The Grass Hotel
Text Publishing, $29.99 pb, 193 pp
In How Fiction Works (2008), James Wood examines how novelists write characters and allow us to sympathise with them. He refers to the philosopher Thomas Nagel’s now famous question, ‘What is it like to be a bat?’ Nagel reckoned we cannot know, can only imagine what it would be like to behave like a bat. We can’t know ‘what it is like for a bat to be a bat’.
This is pertinent to Craig Sherborne’s main character in The Grass Hotel, a woman whose dementia has robbed her of sensible and comprehensible language, but who, to put it far too simply, relates the story.
This is a remarkable feat of wordsmithing by the real author, and it is probably churlish to ask if we can really know what it is like to have dementia, to have ‘flicker-faint wiring’ and ‘drivel words’, until ‘Each week worse. Blank. Blink. Think. Blank. Goes.’; to know what is really going on in her brain. It’s a version of a black and terrible joke that the person who has lost correct and coherent language is written by someone who is something of a word magician.
If you have read Hoi Polloi (2005) and Muck (2007) – Raimond Gaita called the latter a masterpiece, and this reviewer deemed it pitch-perfect – both described as memoirs, then it is a feat of imagination on the reader’s part to read The Grass Hotel as a novel, but the definition of novels in general has transmogrified into whatever it wants to be these days. The Grass Hotel stands alone as a virtuosic deferral of self-examination by delivering an often cruel version of a woman who has lost her mind. The only names in the book (apart from Twinkle, the father, who had a ‘salesman’s glint’ and dies before the mother, and whose ashes are central to a comedic scene of dispersal at a public beach), are those of the horses, Sock and Boy.
And the ‘grass hotel’? According to the narrator, her son called his farm his ‘grass hotel’. The parents had owned hotels, made money, bought a farm (she had been a fine rider) to please the son who, though he is also a reader with a fantastic memory, ‘only has eyes for animals’. ‘I’d complain to Twinkle … If he ever has offspring their legacy will be those piles of paper. Those encyclobloodypaedias.’ This is an obsessive trope in Sherborne’s writing. Early in the book, after her complaintive but still sensible reminiscences of son and husband, she says, ‘Off you went, the father of horses, to become the father of us.’
Some way into the book, the horse, Sock, is put down. Should a person be put down?
Where did the mother’s mind go, this woman who cared so furiously and comically for social status (piano, not bongos), had wanted her son to be a daughter (thoughts of Rilke who was dressed as a girl until he was two), and whose furies are now garbled verbal losses but at the same time Sherborne’s readers’ gain.
Boy ‘whinnied because Sock had disappeared from this two-horse herd’. And the mother is losing herself and her (wonderfully) garbled words: ‘They’ll have to pill me harder … me pilled into drivel words.’ Her bed needs railings, her keys and money have no meaning. And in her voice, which voices the writer’s version of her version of the son’s feelings (are you still with me here?), there’s a realistic and piteous scene of his caring for her:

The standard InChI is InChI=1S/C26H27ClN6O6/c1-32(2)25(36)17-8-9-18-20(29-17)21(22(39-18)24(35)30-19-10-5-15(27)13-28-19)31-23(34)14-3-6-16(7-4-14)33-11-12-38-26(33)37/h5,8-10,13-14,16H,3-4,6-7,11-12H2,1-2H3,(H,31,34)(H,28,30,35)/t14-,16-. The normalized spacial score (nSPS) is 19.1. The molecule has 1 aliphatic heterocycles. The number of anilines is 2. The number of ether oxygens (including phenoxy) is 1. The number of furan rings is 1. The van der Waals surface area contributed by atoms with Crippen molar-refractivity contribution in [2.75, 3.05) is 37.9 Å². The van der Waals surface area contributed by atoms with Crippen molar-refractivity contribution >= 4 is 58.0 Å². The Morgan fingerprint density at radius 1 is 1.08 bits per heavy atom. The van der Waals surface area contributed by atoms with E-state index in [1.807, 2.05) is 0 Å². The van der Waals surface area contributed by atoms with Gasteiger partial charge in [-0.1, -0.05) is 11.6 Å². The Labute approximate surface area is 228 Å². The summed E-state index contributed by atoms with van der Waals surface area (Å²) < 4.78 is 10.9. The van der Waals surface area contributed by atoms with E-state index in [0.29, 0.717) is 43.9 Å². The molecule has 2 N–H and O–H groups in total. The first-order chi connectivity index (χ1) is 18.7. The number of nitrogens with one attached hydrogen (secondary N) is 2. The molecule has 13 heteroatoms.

You see a smile on me, my lips at least. Top one beaked to milky tea. You lift tea. I suck. You are repulsed but pitying. You get up and leave. You return. You sit and want to leave. Leave now means to shun. You stay. The long hour to sit through. Stand and leave for a breather. Return … You do speak sweet. But this not-me repels you. The me me was grit to your teeth. Against me. This new me is not me even enough to touch. But you do touch because you expect I expect it. You don’t know what I expect.
And now, only now, are we treated to a transcendent scene in which the son brings Boy to the sea and his depleted mother with them. In her voice, he writes, ‘You thought for me’. The reader senses a version of theft. ‘She had you, her mammal child. Made sure you were punished and neat.’ It’s an act of barbed ventriloquism, perhaps a kind of love, a putting down. In his novel Off the Record (2018), Sherborne has his central character say, ‘The more you get to know yourself, even the bits you hate you like.’
There is a touch of something like exorcism in The Grass Hotel: the mother spitting out, in her dementia, in her furious loss of word-use, her inability to lipstick her lips, to control her evacuations, and all that is festering in her. Sherborne as exorcist, emptying himself as well. I thought of Faulkner’s As I Lay Dying.
In His Master’s Voice (1968), Stanisław Lem wrote:
‘What would happen to us if we could truly sympathise with others, feel with them, suffer for them? The fact that human anguish, fear and suffering melt away with the death of the individual, that nothing remains of the ascents, the declines, the orgasms and the agonies, is a praiseworthy gift of evolution, which made us like the animals.’
Is this Sherborne’s concern, too? Early in the book, the mother says, ‘I am dead; you can have me speculate anything.’ And so the author does.